(A new series)
by V Ramnarayan
Probably born in Calcutta in the 1780s, Indian newspaper publishing spread to Madras and Bombay soon, within a decade or so. By 1800 several dozen English newspapers were being published, catering mainly to the British. The Armenian monthly, Azdarar, published in Madras in 1794, making Madras the birthplace of Armenian journalism, was the first non-English journal.
Language journalism probably had its origins in 1818, with Digdarsana, a bilingual English/ Bengali newspaper published by the Serampore Baptist Mission. The Bombay Samachar first came out in 1922 in Gujarati and English. It is published today as Mumbai Samachar, the oldest continuously published paper in India and one of the oldest in the world.
Issues from 1829 of the Kulasa-i-akhbar-i-lateef, handwritten in Persian and read daily to Emperor Akbar Shah II can be seen in the Red Fort Museum in Delhi.
Eventually papers came to be published in all the languages of the subcontinent as well as Dutch, French and Portuguese.
Journalism in Madras
The Government Gazette was established in Madras 1831. The St George Gazette, whose first issue appeared in 1832, the various military orders, the Queen’s orders and other such official publications were printed by The Madras Asylum Press, originally meant for the children of ex-soldiers and officers to learn printing as a craft.
Of all the newspapers published in Tamil Nadu, The Hindu (1878) is surpassed in circulation only by the Tamil newspapers Dinakaran and Dina Thanthi. It is one of three English language dailies from Chennai, the Tamil Nadu capital. The New Indian Express and the Deccan Chronicle are the other two.
As KP Viswanatha Iyer, Assistant Editor, The Hindu, writing in the Madras Tercentenary Commemoration Volume, 1939, says, newspapers in the city “had their origin in the needs of the small but growing European Colony of the Presidency.” In “the first century of the city’s life, it had no newspapers,” yet to be born even in England.
The earliest newspapers of Madras were The Government Gazette, the Madras Gazette and the Madras Courier, all weeklies. They covered mainly news of the social life of the community. They also carried extracts from European newspapers, especially reports of parliamentary proceedings. The news was often hopelessly out of date, thanks to the erratic steamer service between Europe and India. The months between October and December were particularly slack periods.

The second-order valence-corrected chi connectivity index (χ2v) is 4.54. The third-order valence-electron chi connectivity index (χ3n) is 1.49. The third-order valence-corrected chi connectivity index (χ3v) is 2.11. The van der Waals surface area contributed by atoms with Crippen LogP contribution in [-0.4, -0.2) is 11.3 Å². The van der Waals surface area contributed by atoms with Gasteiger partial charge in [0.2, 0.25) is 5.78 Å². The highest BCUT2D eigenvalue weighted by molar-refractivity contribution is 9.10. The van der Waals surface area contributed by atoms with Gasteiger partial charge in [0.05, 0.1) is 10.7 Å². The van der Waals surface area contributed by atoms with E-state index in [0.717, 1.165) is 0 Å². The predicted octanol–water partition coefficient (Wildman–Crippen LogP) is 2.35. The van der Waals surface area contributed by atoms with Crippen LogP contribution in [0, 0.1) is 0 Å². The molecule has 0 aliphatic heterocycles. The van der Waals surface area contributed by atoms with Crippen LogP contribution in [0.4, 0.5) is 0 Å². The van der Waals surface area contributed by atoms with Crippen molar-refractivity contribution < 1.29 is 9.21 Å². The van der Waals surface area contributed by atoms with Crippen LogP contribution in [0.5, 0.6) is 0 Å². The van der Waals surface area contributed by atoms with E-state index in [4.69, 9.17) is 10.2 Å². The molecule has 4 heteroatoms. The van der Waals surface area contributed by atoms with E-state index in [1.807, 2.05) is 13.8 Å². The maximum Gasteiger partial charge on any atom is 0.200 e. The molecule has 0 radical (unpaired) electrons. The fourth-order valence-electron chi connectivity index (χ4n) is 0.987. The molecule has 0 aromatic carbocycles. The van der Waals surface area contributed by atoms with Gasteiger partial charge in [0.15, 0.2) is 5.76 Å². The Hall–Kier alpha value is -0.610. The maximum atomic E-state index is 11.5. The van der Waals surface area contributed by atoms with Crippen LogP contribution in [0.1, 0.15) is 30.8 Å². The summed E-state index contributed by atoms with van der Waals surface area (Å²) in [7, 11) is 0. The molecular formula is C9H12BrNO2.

Modern journalism of Madras was a byproduct of politics, political newspapers coming to be established towards the mid-nineteenth century, with The Spectator (1836), The Madras Times (1860) and The Madras Mail (1867) all established with a view to promoting European interests in the presidency. The Madras Times, which, had a stormy existence before it was absorbed by The Mail, represented the European trader, the planter and the small merchant. The Madras Mail was aristocratic, supported by Europeans in the services and captains of commerce. It was modelled on the serious newspapers of England, ‘and under the Lawsons and Mr. Henry Beauchamp, reflected the mind of the European intellectual.’
The Madras Courier, established on 12 October 1785 and edited by Richard Johnson, was the first newspaper from Madras, while Maasa Dina Sarithai (1812), published by Gnanaprakasam, was the first Tamil magazine to be published in Madras, and perhaps the first periodical to be brought out in any Indian language, even before the Bengal Gazette (1816) published in English by Gangadhar Bhattacharjee, and the bilingual Dik Darshan (1818) in English and Bengali.
William Urquhart, the founder of The Madras Courier started it as an advertising half sheet in large types, known as the Commercial Circulator, in Stringer Street. Its young editor C H Clay, a clerk to the Chief Justice and Court Sealer, made it famous.
The first competition to the Courier came in 1793, in the form of the short-lived new publication, the Hircarrah, edited by a former Courier editor, Hugh Boyd. The Government Gazette—which from 1800 onwards was printed at the first Government Press—and the Madras Gazette (both 1795) were followed in 1836 by The Spectator—first published by D Ouchterlony and later by C Sooboo Moodely and
C M Pereira from the Spectator Press.
C M Pereira from the Spectator Press.
Started as a weekly, The Spectator became a daily in 1850, only to be taken over by the Madras Times (1835), the first paper from Madras to establish a strong journalistic tradition. The Madras Times, located in Broadway, benefited substantially from the cable link with England established in the year of its launch. A father and son pair called Gantz took over the paper in 1859. The paper went back to its 1835 beginnings as a biweekly, but appears to have had a chequered career till it began thriving under Charles Lawson and Henry Cornish in the 1860s. When they quit after a proprietor-editor dispute, the Madras Mail was born. Late in the 19th century the Times grew in power under the editorship of George Romilly.
(TO BE CONTINUED)